Pochettino's departure from PSG is understandable: Get to know why

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The Qatar-backed club boasts one of the most illustrious forward lines in history, but none of them puts in the necessary effort for the team.

This is not Mauricio Pochettino's squad. They don't have any of the hallmarks of his tactical philosophy, nor do they have any of the traits – technical or psychological – that indicate the players are paying attention to his instructions.

To play his Bielsa-inspired game of intense pressing and vertical lines, the Argentine requires collectivism and hard labor.

PSG, on the other hand, are the polar opposite: three carefree forwards strolling aimlessly over the pitch, seemingly uninterested in assisting their teammates and, as a result, undercutting Pochettino at every turn.

We all know that those superstars have absolute authority; that Kylian Mbappe, Lionel Messi, and Neymar are allowed to do whatever they want.

However, being inside the stadium on Wednesday and keeping an eye on the front three at all times, not just when the camera is pointed their way, provides a whole new perspective on PSG's remarkable predicament.

Pochettino has abandoned his customary tactics in favor of the kind of conservative counterattacking game he would never have tolerated at Tottenham Hotspur or Espanyol.

It's a practical and sensible approach to dealing with the unusual predicament of being a manager with complete board backing but less authority than the players.

PSG must hunch in a low block and defend solely their own third, as Pochettino wants a collective high press.

Where he wants razor-sharp midfield interchanges, he must accept longer passes to ambling forwards, who slow down the game.

Their Champions League plan – eight guys cowering low and doing all the dirty work, while the forwards lounge around and hope to score on the break – is perfectly depicted in their pressing data.

PSG is seventh in the Champions League in terms of pressures applied in their own third (330), but they are among the lowest three in terms of pressures applied in the middle and attacking third (255 and 114).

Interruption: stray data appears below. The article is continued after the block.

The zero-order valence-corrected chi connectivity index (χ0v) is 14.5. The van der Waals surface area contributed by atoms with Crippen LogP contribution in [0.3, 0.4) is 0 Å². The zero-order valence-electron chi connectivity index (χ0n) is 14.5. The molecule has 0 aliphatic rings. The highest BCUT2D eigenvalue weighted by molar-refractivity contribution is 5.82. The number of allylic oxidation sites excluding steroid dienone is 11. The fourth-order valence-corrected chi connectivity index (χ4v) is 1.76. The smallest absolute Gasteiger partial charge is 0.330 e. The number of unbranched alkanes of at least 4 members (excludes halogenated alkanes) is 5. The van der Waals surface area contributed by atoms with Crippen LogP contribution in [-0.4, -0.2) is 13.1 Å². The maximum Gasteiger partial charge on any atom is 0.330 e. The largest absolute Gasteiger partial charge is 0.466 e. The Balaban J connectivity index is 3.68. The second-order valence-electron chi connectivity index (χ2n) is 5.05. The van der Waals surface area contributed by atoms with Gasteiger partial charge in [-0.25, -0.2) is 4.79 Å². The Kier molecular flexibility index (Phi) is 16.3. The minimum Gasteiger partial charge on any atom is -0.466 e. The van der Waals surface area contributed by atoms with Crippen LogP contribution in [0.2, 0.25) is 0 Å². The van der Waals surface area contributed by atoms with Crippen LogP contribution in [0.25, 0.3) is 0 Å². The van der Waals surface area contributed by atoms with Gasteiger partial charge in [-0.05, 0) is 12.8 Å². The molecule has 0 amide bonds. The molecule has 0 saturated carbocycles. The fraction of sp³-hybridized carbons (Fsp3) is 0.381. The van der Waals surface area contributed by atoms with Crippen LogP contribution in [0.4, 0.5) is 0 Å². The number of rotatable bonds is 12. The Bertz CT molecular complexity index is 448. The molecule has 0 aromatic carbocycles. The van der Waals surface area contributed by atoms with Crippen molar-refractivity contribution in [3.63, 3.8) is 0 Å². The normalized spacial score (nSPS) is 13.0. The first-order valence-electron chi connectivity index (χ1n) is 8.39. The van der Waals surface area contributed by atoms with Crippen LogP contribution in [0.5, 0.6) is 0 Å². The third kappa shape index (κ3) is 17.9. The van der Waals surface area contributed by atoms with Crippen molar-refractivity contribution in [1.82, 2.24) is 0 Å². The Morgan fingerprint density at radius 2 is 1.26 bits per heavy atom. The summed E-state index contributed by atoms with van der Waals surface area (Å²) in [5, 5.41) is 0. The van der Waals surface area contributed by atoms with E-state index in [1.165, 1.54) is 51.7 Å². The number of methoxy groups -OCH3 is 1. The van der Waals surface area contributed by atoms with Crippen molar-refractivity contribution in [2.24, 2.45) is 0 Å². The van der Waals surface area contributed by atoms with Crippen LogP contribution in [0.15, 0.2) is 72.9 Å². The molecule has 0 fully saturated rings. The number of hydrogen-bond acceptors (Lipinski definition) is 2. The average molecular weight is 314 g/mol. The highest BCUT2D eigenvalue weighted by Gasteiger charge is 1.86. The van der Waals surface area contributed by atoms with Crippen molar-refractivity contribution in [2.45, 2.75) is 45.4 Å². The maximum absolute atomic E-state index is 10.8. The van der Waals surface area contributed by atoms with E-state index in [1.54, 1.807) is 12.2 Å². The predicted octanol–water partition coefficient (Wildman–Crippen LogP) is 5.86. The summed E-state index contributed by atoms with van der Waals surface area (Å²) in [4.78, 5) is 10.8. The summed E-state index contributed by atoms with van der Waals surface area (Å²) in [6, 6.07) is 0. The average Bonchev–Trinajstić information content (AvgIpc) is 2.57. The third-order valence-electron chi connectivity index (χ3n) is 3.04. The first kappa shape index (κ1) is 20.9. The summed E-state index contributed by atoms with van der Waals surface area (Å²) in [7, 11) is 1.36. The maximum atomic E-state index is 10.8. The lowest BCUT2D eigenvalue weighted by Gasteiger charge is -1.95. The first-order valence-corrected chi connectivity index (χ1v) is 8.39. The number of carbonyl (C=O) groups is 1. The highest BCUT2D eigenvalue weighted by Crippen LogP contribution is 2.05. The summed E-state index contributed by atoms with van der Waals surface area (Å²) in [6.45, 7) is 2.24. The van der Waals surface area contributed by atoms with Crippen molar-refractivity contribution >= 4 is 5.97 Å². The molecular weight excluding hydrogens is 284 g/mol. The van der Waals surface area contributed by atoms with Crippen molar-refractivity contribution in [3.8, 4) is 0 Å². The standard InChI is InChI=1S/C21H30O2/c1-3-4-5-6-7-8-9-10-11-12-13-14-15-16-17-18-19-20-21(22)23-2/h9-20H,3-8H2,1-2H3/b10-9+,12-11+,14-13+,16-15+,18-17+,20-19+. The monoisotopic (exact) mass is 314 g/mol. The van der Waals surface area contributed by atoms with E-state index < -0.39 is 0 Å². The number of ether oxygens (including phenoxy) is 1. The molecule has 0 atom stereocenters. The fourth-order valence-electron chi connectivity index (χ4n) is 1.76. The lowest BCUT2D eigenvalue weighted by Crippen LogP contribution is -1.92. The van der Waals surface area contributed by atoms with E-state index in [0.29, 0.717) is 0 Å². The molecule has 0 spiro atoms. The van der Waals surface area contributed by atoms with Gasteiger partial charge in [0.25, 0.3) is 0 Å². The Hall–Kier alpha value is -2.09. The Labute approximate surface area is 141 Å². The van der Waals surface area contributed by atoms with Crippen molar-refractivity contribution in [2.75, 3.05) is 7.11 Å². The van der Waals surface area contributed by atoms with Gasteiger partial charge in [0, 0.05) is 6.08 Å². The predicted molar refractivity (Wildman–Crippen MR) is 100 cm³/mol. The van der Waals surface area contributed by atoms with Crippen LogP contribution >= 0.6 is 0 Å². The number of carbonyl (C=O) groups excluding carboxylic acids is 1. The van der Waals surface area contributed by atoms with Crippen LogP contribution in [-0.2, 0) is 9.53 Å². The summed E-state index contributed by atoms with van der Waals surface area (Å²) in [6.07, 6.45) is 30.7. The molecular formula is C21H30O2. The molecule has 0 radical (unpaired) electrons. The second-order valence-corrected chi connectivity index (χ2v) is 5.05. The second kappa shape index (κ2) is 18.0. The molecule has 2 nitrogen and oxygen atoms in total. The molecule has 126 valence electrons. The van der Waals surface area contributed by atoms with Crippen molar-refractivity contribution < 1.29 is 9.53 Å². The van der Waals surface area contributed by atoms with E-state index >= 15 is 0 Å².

At both extremes, they shouldn't be such severe outliers. Only Malmo and Sheriff have the same unbalanced distribution.

All of this, every tactical obstacle that prevents PSG from competing for the Champions League this season, boils down to Messi, Neymar, and Mbappe's presence.

Because the TV camera must follow the ball, the forwards are often not visible while PSG is defending in two lines of four and three.

It's safe to believe they're keeping a close eye on things, shifting across the field in a certain pattern designed to pin back some of the opposition's defenders as they wait for counterattacking opportunities.

That isn't what's going on.

Messi, Neymar, and Mbappe are nine times out of ten walking, staring in the incorrect direction, or standing totally still with their hands on their hips.

They're usually clumped together on the same side of the pitch, a good 20 yards offside and out of position to receive the pass if a transition occurs.

Pochettino's forwards struggled to do even the most basic things during the encounter at the Etihad, which Man City dominated with an exquisitely orchestrated collective performance that showed everything PSG was missing.

They weren't even making the appropriate runs, let alone defending (obviously, none of them will ever block a passing channel or press the ball).

Ander Herrera, for example, would take possession down the left channel and would need Messi to open up the pitch with a simple 10-yard dash down the line. It was not going to happen.

That happened repeatedly, with Messi being the greatest offender but far from the only one.

Neymar and Mbappe were attempting something fun and frivolous at every opportunity, playing futsal. When forced to make a short or backwards pass, all three forwards looked obviously agitated.

A contemporary football club should not operate in this manner. It's a parable about the power of money, the result of Qatar Sports Investments bringing such wealth to Paris.

The lesson is clear: tactical expertise and collective sacrifice are still the foundations of the sport – which is a huge relief for us all and explains our schadenfreude at PSG's woes.

PSG has now won their league Match 3-1 , as one of their star player Lionel Messi manager to clinch a hatrick of assists.



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